So the authors’ advice is to be aware of what your players will be uncomfortable with, and to be mindful of how you’re depicting mental illness. They also suggest describing symptoms of a breakdown — it’s possible that everyone who encounters the quad-dimensional hellbeasts from the Bile Realms suffers mental trauma, but they can all have unique symptoms, tailored to their existing personality. A soldier could become hyper-vigilant or obsessed with cleaning her weapons; a professor could try to track down all information about the horrors or retreat from learning completely; or any of a very wide array of symptoms could develop. Just because Lovecraft or “Call of Cthulhu” say madness happens one way doesn’t mean players can’t look for another way to roleplay horror.

If there’s any part of the game that’s less than useful, it’s probably the section on Lovecraftian poetry. Why is there a chapter on Lovecraftian poetry in a roleplaying game? I do not know. The poems don’t seem bad, and the whole chapter is fairly short — but it’s also very skippable.

But on the whole, if you’re looking for a new kind of horror roleplaying and storytelling experience, one that emphasizes creeping terror and allows players to avoid the moral weaknesses of Lovecraft’s tales, this is a game you may want to try out.

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Werewolves on Wheels

It’s Halloween Week! It’s been a super-weird and largely awful year, but we get this whole week for celebrating the best holiday of the year — culminating in Halloween itself, on a Saturday, with a full moon! And speaking of full moons, let’s review Mongrels, a novel written by Stephen Graham Jones.

So kids, what do we know about lycanthropy? Well, it’s the power to shift your form, right? The power to become a powerful, unstoppable werewolf, master of the night, destroyer of man and animal alike, savage scourge of the forest, a beast unlike all other beasts!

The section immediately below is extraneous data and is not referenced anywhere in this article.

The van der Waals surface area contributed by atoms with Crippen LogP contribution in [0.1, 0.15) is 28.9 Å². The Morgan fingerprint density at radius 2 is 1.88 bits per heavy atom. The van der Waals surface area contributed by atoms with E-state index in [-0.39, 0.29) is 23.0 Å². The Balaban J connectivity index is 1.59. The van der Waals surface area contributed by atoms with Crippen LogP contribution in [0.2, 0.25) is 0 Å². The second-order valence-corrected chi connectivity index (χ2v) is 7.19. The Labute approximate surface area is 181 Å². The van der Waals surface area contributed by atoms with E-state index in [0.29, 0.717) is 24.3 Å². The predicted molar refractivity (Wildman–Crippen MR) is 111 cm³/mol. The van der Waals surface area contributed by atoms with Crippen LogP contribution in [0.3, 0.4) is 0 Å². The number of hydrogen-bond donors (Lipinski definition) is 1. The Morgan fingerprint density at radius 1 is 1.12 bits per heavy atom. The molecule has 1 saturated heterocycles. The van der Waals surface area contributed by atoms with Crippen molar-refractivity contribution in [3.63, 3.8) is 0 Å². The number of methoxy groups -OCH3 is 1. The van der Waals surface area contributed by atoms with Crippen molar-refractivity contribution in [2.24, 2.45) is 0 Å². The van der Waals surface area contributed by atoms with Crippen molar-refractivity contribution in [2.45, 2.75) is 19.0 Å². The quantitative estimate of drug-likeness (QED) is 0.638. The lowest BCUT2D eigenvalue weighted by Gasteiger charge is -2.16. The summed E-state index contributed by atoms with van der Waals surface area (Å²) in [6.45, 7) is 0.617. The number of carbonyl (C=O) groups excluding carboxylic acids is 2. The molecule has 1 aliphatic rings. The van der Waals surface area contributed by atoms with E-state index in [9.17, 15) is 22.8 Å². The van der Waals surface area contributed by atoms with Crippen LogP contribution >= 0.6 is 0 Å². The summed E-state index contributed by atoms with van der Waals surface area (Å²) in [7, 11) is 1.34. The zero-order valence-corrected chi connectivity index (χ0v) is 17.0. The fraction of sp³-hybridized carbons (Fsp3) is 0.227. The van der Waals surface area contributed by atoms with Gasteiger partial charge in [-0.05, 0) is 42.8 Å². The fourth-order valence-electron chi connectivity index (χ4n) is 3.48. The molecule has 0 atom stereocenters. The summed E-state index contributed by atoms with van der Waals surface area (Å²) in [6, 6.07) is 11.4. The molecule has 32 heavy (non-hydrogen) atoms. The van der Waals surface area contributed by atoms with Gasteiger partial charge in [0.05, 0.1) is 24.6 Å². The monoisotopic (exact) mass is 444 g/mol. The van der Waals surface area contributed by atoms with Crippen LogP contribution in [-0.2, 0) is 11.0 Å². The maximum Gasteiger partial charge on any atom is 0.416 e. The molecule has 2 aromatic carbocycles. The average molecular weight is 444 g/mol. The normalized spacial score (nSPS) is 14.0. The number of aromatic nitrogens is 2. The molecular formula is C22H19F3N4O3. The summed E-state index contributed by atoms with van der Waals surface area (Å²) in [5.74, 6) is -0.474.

Actually, according to this book, it kinda sucks. There’s so much stuff that can kill you. You can’t wear tights or panty hose, ’cause if you wolf out while wearing them, they’re sheer enough that they change with you, and when you return to human form, every hair pulled back into your skin drags artificial fibers into your body, into your bloodstream, and you spend all day dying.

You have to be careful driving, ’cause if you wolf out in the car, you can’t drive anymore, and you’re gonna die. You sure can’t go on a boat. You wolf out in the middle of the ocean, you’re gonna go overboard and drown. You can’t even eat delicious trash out of the dumpster, ’cause if the wolf eats a tin can, the human’s gonna suffer for it. And you’re not going to live very long, even if you survive all the hazards. Being a werewolf takes a toll on your body. But no matter how long you live, it’s mostly going to suck.

“Mongrels” follows a kid, an unnamed narrator, as he travels across the South with his uncle Darren and aunt Libby. They’re all werewolves, but the kid hasn’t had his first change yet. Sometimes he wants it desperately, sometimes he’s not so sure. A lot of the time, he’s not sure that time will ever come at all. Darren is a laughing good-old-boy daredevil, and Libby is more careful, but often more savage.

They’re generally flat-broke and on the run from someone — usually because Darren or Libby turned into a monster and ate someone they shouldn’t have, usually a cop. It’s not an easy life, living out of junked-out trailers, traveling in cars that don’t run well, struggling to earn enough money to buy decent food. The kid never finishes out a whole year of school, generally only a few months at a time.